With the opening of Rhema Bible Training Center by the Hagins in 1974, Word-Faith teaching proliferated, and with the growth came additional criticism. One area of teaching that came under intense scrutiny and criticism from those outside the movement was the “prosperity doctrine.” Although this teaching was accepted throughout the movement, it was extravagant claims and practices by some Word-Faith teachers that eventually provoked criticism even from those within the movement.
For example, Darrell Ellis, a pastor from North Carolina and Word-Faith proponent, attended a conference in Texas and was turned off by the excessive emphases on material prosperity and wealth. According to Ellis, who also oversees the Anointed Word network of churches, certain teachers came across as “bragging” about their $8,000 suits and Rolls-Royces. For Ellis, such a materialistic fixation seemed immature in light of the many needs in the body of Christ around the world. But Hagin Sr., in his book The Midas Touch, also criticized the extreme elements in prosperity teaching, including the use of “gimmicks” in fundraising.
Probably no teaching stirred more controversy than the “born again Jesus” doctrine. This teaching postulates that Jesus became a sinner with our sins, died both physically and spiritually, and suffered the torments of hell during the three days that His body was lying in the tomb. In the resurrection He was made alive, not only physically but also spiritually. He was born again. His born-again experience out of spiritual death into spiritual life is seen as a prototype of what happens to every person who believes on Him. This teaching was used to emphasize that the believer is on a level equal with Jesus, with the same authority and potential.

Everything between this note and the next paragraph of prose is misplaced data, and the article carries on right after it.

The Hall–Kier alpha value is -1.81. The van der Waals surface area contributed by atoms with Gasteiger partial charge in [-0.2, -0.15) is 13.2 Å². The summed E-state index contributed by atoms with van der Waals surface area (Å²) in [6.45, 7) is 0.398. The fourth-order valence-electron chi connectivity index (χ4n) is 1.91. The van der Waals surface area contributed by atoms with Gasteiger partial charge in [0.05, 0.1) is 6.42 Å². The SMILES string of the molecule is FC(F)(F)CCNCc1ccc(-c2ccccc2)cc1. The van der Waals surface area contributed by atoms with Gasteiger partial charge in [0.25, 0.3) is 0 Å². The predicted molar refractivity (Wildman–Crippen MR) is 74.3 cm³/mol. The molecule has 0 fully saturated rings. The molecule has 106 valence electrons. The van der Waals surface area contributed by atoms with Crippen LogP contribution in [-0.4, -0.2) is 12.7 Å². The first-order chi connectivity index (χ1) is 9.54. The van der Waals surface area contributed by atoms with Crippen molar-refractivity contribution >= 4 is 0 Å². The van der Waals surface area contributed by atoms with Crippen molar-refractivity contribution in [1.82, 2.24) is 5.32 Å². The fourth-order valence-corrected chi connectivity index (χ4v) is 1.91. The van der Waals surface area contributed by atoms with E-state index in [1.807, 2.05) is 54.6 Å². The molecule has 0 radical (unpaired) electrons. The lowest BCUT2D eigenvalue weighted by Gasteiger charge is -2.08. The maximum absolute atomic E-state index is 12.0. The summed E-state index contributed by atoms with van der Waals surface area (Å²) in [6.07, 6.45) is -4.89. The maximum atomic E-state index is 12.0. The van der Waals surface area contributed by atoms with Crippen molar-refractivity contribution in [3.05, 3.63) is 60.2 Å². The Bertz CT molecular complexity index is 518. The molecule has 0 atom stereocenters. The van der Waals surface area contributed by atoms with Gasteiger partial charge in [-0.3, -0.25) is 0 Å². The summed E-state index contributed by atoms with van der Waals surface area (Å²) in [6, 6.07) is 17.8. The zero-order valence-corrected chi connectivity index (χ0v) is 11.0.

The critics pounced on this teaching and rightly pointed out the danger of not honoring Jesus with the uniqueness and preeminence that is given Him in the New Testament. These same critics, however, overlooked the fact that not everyone in the movement prescribed to this teaching.
Quoted in The Word-Faith Controversy by Robert M. Bowman Jr., Hagin Sr. said: “It seems our friends, the book writers, have invented an entirely new theology called the ‘born again Jesus’ built upon a conglomeration of quotations taken from six or seven ministers, pulled out of context, and combined as though we all believed identically the same thing. … And the reader is told that we all believe this ‘born again Jesus’ theology, believe exactly alike about it, and we’re all heretics. Yet I am diametrically opposed to some of the doctrines held by those who are quoted on the same page as me.”
It is obvious from the above examples that the Word-Faith movement is not one homogeneous unit in all areas of practice and doctrine. It does appear, nonetheless, that some of the major players in the movement have made honest attempts to deal with the criticisms. For example, both Copeland and Fred Price have statements of faith posted on their Web sites that are both biblically and historically orthodox. Most Pentecostals and many evangelicals would find nothing offensive in these statements that are presented as their core beliefs.
Yes, the Word-Faith movement has been misjudged. Although there remain problematic areas of concern, there is no question that progress has been made and many of its adherents have matured in their walk with the Lord. Perhaps a question should now be asked concerning the movement’s most vehement critics who have labeled the movement as heretical, cultic and occultic. Have they also grown in their walk with the Lord?
Eddie L. Hyatt holds a D.Min. from Regent University, and an M.Div. and M.A. from Oral Roberts University. His book, 2000 Years of Charismatic Christianity, is published by Charisma House. To learn more about his ministry go to his Web site at www.eddiehyatt.com